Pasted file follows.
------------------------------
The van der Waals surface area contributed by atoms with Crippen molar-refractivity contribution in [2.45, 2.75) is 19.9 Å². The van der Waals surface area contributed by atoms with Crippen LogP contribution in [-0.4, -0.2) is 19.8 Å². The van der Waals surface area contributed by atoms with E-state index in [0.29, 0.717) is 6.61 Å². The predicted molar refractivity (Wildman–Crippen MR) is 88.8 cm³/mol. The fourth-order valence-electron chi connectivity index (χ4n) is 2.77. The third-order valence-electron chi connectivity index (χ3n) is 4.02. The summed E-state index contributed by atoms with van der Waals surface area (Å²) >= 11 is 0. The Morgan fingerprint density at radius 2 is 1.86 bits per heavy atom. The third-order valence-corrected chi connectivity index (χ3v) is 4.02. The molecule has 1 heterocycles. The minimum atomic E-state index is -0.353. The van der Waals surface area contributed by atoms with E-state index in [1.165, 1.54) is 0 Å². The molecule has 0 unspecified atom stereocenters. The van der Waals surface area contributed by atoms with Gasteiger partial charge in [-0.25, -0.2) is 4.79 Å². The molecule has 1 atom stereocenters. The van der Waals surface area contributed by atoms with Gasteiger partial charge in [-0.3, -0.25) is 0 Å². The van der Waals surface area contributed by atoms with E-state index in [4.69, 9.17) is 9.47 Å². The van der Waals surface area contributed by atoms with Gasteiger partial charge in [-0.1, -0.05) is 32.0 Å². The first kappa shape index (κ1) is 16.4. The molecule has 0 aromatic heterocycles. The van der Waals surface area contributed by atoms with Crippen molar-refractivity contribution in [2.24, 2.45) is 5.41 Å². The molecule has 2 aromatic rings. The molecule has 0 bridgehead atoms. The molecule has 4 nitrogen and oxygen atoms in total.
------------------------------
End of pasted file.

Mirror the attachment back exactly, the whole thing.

The van der Waals surface area contributed by atoms with Crippen molar-refractivity contribution in [2.45, 2.75) is 19.9 Å². The van der Waals surface area contributed by atoms with Crippen LogP contribution in [-0.4, -0.2) is 19.8 Å². The van der Waals surface area contributed by atoms with E-state index in [0.29, 0.717) is 6.61 Å². The predicted molar refractivity (Wildman–Crippen MR) is 88.8 cm³/mol. The fourth-order valence-electron chi connectivity index (χ4n) is 2.77. The third-order valence-electron chi connectivity index (χ3n) is 4.02. The summed E-state index contributed by atoms with van der Waals surface area (Å²) >= 11 is 0. The Morgan fingerprint density at radius 2 is 1.86 bits per heavy atom. The third-order valence-corrected chi connectivity index (χ3v) is 4.02. The molecule has 1 heterocycles. The minimum atomic E-state index is -0.353. The van der Waals surface area contributed by atoms with E-state index in [1.165, 1.54) is 0 Å². The molecule has 0 unspecified atom stereocenters. The van der Waals surface area contributed by atoms with Gasteiger partial charge in [-0.25, -0.2) is 4.79 Å². The molecule has 1 atom stereocenters. The van der Waals surface area contributed by atoms with Gasteiger partial charge in [-0.3, -0.25) is 0 Å². The van der Waals surface area contributed by atoms with E-state index in [4.69, 9.17) is 9.47 Å². The van der Waals surface area contributed by atoms with Gasteiger partial charge in [-0.1, -0.05) is 32.0 Å². The first kappa shape index (κ1) is 16.4. The molecule has 0 aromatic heterocycles. The van der Waals surface area contributed by atoms with Crippen molar-refractivity contribution in [2.24, 2.45) is 5.41 Å². The molecule has 2 aromatic rings. The molecule has 0 bridgehead atoms. The molecule has 4 nitrogen and oxygen atoms in total.